A History of Violence

For more than 40 years, visitors to Havasu Falls near Supai, Arizona have been reporting on the gross neglect and abuse against the pack horses, mules and donkeys at the hands of certain tribal wranglers. These reports have accelerated greatly with the availability of social media.

Since its formation in February of 2016, SAVE has collected eyewitness accounts dating back 25 years which document the cruelty, and we continue to receive or find new testimony. Read SAVE's comprehensive report on the abuse. 

The sole purpose and mission of SAVE is to end the abuse of pack animals on the Havasupai Reservation in the Grand Canyon. These horses, mules and donkeys have been subjected to the most horrifying treatment imaginable by a number of members of the Havasupai Tribe. Many of these animals live a tortured life that ends only when they drop dead due to overwork, starvation, lack of water, or lack of veterinary care.

What abuse? Let us tell you. 

This is what we know as fact: The pack animals at Supai are routinely starved, beaten, overloaded, rigged with inappropriate tack, whipped, blinded in an eye, worked while injured, and kicked unmercifully. Their owners often force them to gallop up and down a rugged, narrow, and steep 9-mile-long trail carrying over-sized loads up and down thousands of feet of elevation change. They are commonly tied together tightly using a “come along” rope around the neck - the sole purpose of which is to strangle them if they do not keep up.

At the trailhead commonly known as Hualapai Hilltop, there is no water, no food, and no shade for the pack animals. They are frequently tied to a railing so short they cannot move their heads. Temperatures during summer frequently exceed 100 degrees. They can be tied there with pack saddles on for hours - sometimes days.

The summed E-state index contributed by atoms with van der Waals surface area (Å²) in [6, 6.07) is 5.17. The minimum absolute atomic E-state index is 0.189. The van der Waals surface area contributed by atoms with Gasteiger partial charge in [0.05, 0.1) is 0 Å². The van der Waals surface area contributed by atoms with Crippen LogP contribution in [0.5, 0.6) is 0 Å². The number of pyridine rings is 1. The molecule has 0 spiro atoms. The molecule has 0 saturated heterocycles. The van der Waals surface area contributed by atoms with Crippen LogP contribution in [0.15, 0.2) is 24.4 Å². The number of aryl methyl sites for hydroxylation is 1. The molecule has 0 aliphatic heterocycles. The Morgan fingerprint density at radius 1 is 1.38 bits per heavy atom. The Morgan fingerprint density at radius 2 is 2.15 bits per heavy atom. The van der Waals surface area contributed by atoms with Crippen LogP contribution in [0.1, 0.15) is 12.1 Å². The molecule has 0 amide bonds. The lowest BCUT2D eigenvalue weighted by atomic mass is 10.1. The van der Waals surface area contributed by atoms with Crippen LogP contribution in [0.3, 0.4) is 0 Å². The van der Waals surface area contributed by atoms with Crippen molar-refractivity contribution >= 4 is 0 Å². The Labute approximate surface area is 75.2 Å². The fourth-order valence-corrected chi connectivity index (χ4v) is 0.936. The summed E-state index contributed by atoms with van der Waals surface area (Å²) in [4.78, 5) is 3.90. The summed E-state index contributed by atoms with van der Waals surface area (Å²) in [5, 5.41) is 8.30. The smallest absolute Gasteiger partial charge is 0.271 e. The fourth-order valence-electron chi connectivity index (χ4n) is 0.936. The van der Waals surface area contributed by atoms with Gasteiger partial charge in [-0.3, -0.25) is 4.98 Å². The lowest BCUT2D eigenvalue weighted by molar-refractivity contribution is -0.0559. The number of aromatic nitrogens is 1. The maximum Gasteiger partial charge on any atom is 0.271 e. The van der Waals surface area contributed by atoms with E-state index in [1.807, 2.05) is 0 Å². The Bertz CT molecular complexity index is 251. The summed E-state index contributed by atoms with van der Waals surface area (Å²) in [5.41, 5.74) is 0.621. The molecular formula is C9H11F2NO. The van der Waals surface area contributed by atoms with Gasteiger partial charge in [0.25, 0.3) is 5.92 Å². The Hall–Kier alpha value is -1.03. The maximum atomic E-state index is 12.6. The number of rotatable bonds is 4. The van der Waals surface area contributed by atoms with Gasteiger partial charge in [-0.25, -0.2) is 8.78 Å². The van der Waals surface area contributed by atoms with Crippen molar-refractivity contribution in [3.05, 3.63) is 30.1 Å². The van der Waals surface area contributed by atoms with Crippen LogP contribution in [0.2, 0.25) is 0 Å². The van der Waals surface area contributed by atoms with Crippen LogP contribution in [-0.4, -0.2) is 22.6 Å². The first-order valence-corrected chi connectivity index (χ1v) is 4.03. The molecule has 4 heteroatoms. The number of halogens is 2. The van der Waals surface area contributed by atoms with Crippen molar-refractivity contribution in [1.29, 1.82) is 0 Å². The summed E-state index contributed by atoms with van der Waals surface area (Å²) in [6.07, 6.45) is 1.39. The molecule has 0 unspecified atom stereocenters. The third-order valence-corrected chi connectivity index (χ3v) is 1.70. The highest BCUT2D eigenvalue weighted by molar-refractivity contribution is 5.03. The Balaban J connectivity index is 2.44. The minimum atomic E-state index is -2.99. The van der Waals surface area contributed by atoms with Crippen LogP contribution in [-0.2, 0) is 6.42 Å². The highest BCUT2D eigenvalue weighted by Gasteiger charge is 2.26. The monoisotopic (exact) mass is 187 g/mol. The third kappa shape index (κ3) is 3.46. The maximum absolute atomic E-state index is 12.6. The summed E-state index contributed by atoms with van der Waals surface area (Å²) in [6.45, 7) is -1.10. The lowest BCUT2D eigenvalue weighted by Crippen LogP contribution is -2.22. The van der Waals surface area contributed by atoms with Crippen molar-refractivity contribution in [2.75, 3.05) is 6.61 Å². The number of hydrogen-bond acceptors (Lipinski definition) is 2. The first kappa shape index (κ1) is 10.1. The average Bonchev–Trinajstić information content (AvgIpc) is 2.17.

Horses frequently collapse on the trail due to malnutrition, dehydration and exhaustion. Horses that fall or falter are beaten and kicked in an effort to make them get up. Along the trail there exists scattered evidence of dead and dying animals including trails of blood, skeletons, parts of half-eaten legs and burned bodies. Pack animals that don’t rise back up to their feet may be left, collapsed on the trail, to be eaten alive by feral dogs. Other are shoved off the side of the trail or burned.

Tribal wranglers do not bother to train these animals to do the job of a pack animal. Nor do they wait until  an animal is old enough and sufficiently developed physically to perform such demanding work. A common approach, for example, is to kick one of an animal's eyes out to “make them more cautious on the trail."  In short, every conceivable method of inflicting pain and suffering to these pack animals is used by some members of the tribe instead of appropriate training.

Tribal authorities do nothing to stop nor change these abusive practices. Third-party outfitters do nothing to exert a positive influence for diminishing these abuses. Instead, they continue to book trips and make tens of thousands of dollars off the raw backs of these horses, mules and donkeys. Federal authorities have looked the other way for years. And travel writers have penned - and still write - glowing articles about the blue-green waterfalls of Havasu Canyon, neglecting to mention how uninformed tourists can all too easily become unwitting accomplices to this enormous level of suffering.

Those are the problems. What are the answers? Read SAVE's position and solutions.